Texas Longhorns' Kabongo returns for stretch run
02/10/2013 10:52 PM
11/12/2014 2:43 PM
For the Texas Longhorns, the long wait is over. The team's best player, point guard Myck Kabongo, returns to the lineup Wednesday after an NCAA-mandated 23-game suspension.
But is it too late for Kabongo's return to salvage what is turning into a long season for the Longhorns (10-13, 2-8 Big 12) after Saturday's 72-59 loss to No. 22 Oklahoma State?
At the risk of sounding wishy-washy, the answers are "yes" ... and "no." Here's the explanation:
It definitely is too late for Texas to rally its way to an at-large berth in the NCAA Tournament. So the only hope for coach Rick Barnes to make a 15th consecutive NCAA appearance in his 15th season at the helm is to win the Big 12 tournament on March 13-16 in Kansas City, Mo.
Texas never has won a Big 12 tourney title under Barnes, even with far more talented teams than this one. So eliminate that possibility. For now.
Instead, consider this: The Longhorns, buoyed by Kabongo's stabilizing influence in clutch situations, close with a flurry, climb above .500 and wind up in the NIT. Once there, Texas could win enough games to extend the Longhorns' streak of 13 consecutive seasons with at least 20 wins. Or finish really close to that total.
From where this team sits heading into Wednesday's game in Austin against Iowa State (16-7, 6-4), that would qualify as salvaging this season. Especially for a young team that features no juniors or seniors in its regular playing rotation and should be much-improved next season.
A meaningful turnaround is possible if Kabongo, a preseason All-Big 12 selection who was the team's floor general during last year's 20-14 season, helps Texas eliminate a season-long trend of losing close games.
The Longhorns are 1-7 this season in games decided in overtime (0-3) or by six or fewer points in regulation (1-4). They've clearly missed Kabongo's leadership and decision-making in crunch time.
Those commodities return Wednesday for the final eight games of the regular season and whatever comes next in the Big 12 tournament or postseason play. From a practical standpoint, this looms as the equivalent of an NFL team getting back its starting quarterback in December with a chance to reach the playoffs.
After Saturday's loss to OSU, Barnes said Kabongo definitely will start Wednesday and has been "our hardest worker all year" in practices. His return, said Barnes, should energize a team that lacks rhythm on offense and consistent effort on defense.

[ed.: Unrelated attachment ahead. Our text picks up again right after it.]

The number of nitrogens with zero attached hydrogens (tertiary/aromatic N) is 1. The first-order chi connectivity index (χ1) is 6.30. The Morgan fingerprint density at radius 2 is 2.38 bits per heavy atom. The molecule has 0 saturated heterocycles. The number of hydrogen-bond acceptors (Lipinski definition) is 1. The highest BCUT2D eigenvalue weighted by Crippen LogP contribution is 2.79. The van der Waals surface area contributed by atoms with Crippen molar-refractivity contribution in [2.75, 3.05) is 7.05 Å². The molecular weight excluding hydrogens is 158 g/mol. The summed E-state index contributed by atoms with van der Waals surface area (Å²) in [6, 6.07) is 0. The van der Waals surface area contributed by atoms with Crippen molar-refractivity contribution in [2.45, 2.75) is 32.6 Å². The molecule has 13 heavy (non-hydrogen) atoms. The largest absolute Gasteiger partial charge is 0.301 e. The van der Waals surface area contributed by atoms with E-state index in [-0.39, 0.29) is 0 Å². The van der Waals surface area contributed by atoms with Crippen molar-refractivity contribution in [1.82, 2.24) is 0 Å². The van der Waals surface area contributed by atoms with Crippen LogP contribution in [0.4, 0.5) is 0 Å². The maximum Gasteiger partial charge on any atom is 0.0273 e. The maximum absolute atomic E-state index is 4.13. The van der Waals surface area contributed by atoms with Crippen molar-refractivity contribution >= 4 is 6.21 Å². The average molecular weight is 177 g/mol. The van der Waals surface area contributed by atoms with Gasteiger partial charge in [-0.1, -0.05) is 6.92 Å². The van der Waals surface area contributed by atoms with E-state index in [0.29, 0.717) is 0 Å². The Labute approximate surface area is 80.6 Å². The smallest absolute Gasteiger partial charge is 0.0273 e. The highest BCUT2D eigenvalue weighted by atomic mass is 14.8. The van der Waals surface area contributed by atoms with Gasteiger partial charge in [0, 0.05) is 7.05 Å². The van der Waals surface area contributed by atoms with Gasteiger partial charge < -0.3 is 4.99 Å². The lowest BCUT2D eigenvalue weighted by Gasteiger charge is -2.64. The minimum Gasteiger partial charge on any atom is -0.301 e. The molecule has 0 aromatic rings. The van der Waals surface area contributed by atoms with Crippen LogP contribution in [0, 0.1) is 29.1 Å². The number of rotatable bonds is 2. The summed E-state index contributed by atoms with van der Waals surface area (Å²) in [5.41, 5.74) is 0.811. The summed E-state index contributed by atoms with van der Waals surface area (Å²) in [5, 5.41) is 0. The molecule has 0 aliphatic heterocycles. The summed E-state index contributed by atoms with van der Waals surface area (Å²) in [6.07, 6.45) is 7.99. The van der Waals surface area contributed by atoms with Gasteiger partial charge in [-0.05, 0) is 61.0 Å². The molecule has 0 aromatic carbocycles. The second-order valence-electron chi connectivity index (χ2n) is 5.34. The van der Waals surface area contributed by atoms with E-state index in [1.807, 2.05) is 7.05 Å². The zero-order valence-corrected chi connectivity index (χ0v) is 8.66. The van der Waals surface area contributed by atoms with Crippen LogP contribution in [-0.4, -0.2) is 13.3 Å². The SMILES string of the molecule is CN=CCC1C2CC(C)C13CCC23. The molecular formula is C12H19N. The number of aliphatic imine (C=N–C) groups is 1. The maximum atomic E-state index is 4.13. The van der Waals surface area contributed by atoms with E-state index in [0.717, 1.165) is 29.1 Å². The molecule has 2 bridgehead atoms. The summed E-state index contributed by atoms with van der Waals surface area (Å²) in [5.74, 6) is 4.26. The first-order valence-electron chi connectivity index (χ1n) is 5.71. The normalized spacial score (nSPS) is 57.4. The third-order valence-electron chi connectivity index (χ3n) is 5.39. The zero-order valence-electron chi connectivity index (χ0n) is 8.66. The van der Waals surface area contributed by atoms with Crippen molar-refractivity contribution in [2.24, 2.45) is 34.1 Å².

"We don't have anything going," Barnes said, adding that Kabongo's presence on the court should have a "great effect" on teammates.
Let's be honest. The odds are stacked against the Longhorns, even with Kabongo (9.6 points, 5.2 assists per game last season) back in the lineup. But in a less-than-stellar Big 12, where the best team (Kansas) fell Wednesday to the league cellar-dweller (TCU) and is riding a three-game losing streak, you can't consider Texas down for the postseason count because Kabongo can lift this team with his skills and intangibles.
"Oh, yeah, they miss Kabongo for sure," said Kansas coach Bill Self, whose team escaped with a 64-59 victory in Austin last month and will see Kabongo for Saturday's rematch in Lawrence, Kan. "Any time you lose a quality player like Kabongo, it would hurt any team. No question."
Kabongo, who bypassed early entry in last year's NBA Draft after a strong freshman season, has been sidelined for accepting improper benefits and misleading NCAA and school officials investigating the allegations. But he's practiced all season and attended all games. His incorporation into the lineup should be relatively seamless.
His impact, of course, will not be evident until Wednesday. Barnes, understandably, is not ruling out anything. Not even a Texas run to a Big 12 tournament title and NCAA berth similar to what Connecticut achieved as the No. 9 seed in the 2011 Big East tournament.
Those Huskies, who finished 9-9 in league play, went on to win a national championship by winning 11 consecutive postseason games. Their story inspires Barnes and his troops.
"I can go back and tell you teams that finished sixth in their league and won the national championship," Barnes said after a recent game. "I can tell you a team, Connecticut, that barely made the tournament and won the  national championship. That's why you play the whole year. I don't think you ever lose your team [mentally]. I expect them to get better."
With Kabongo in the mix, they should. But the lingering question persists: Is it too little, too late, to salvage this season?
The answer to that question begins to unravel Wednesday.
Jimmy Burch, 817-390-7760
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